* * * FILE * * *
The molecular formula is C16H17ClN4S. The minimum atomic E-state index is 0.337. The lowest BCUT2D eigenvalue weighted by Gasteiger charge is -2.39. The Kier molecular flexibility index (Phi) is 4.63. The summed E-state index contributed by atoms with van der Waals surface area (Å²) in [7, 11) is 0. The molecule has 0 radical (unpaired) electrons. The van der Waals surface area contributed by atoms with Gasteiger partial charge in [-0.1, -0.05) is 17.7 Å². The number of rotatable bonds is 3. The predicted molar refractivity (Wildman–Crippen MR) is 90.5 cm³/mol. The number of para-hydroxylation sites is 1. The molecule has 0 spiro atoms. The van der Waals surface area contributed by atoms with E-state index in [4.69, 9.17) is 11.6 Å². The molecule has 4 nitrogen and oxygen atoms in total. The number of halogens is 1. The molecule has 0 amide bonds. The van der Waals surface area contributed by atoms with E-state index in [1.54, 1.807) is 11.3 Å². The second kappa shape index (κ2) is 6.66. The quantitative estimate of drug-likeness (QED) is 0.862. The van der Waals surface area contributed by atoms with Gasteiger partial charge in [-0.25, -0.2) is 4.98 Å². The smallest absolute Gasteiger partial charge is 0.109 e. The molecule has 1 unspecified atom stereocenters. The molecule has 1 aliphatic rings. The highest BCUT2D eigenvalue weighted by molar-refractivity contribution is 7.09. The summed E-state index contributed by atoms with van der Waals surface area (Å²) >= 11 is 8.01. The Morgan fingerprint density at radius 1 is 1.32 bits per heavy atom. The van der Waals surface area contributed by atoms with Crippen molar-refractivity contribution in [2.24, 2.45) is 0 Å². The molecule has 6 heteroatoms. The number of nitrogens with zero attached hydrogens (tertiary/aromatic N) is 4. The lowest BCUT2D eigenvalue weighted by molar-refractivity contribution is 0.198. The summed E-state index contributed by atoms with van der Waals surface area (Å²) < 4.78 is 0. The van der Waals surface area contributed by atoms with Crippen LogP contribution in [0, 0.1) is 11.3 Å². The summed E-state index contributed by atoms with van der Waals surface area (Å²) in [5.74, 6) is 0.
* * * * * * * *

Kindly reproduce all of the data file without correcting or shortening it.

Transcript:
The molecular formula is C16H17ClN4S. The minimum atomic E-state index is 0.337. The lowest BCUT2D eigenvalue weighted by Gasteiger charge is -2.39. The Kier molecular flexibility index (Phi) is 4.63. The summed E-state index contributed by atoms with van der Waals surface area (Å²) in [7, 11) is 0. The molecule has 0 radical (unpaired) electrons. The van der Waals surface area contributed by atoms with Gasteiger partial charge in [-0.1, -0.05) is 17.7 Å². The number of rotatable bonds is 3. The predicted molar refractivity (Wildman–Crippen MR) is 90.5 cm³/mol. The number of para-hydroxylation sites is 1. The molecule has 0 spiro atoms. The van der Waals surface area contributed by atoms with E-state index in [4.69, 9.17) is 11.6 Å². The molecule has 4 nitrogen and oxygen atoms in total. The number of halogens is 1. The molecule has 0 amide bonds. The van der Waals surface area contributed by atoms with E-state index in [1.54, 1.807) is 11.3 Å². The second kappa shape index (κ2) is 6.66. The quantitative estimate of drug-likeness (QED) is 0.862. The van der Waals surface area contributed by atoms with Gasteiger partial charge in [-0.25, -0.2) is 4.98 Å². The smallest absolute Gasteiger partial charge is 0.109 e. The molecule has 1 unspecified atom stereocenters. The molecule has 1 aliphatic rings. The highest BCUT2D eigenvalue weighted by molar-refractivity contribution is 7.09. The summed E-state index contributed by atoms with van der Waals surface area (Å²) >= 11 is 8.01. The Morgan fingerprint density at radius 1 is 1.32 bits per heavy atom. The van der Waals surface area contributed by atoms with Crippen molar-refractivity contribution in [2.24, 2.45) is 0 Å². The molecule has 6 heteroatoms. The number of nitrogens with zero attached hydrogens (tertiary/aromatic N) is 4. The lowest BCUT2D eigenvalue weighted by molar-refractivity contribution is 0.198. The summed E-state index contributed by atoms with van der Waals surface area (Å²) < 4.78 is 0. The van der Waals surface area contributed by atoms with Crippen LogP contribution in [0, 0.1) is 11.3 Å². The summed E-state index contributed by atoms with van der Waals surface area (Å²) in [5.74, 6) is 0.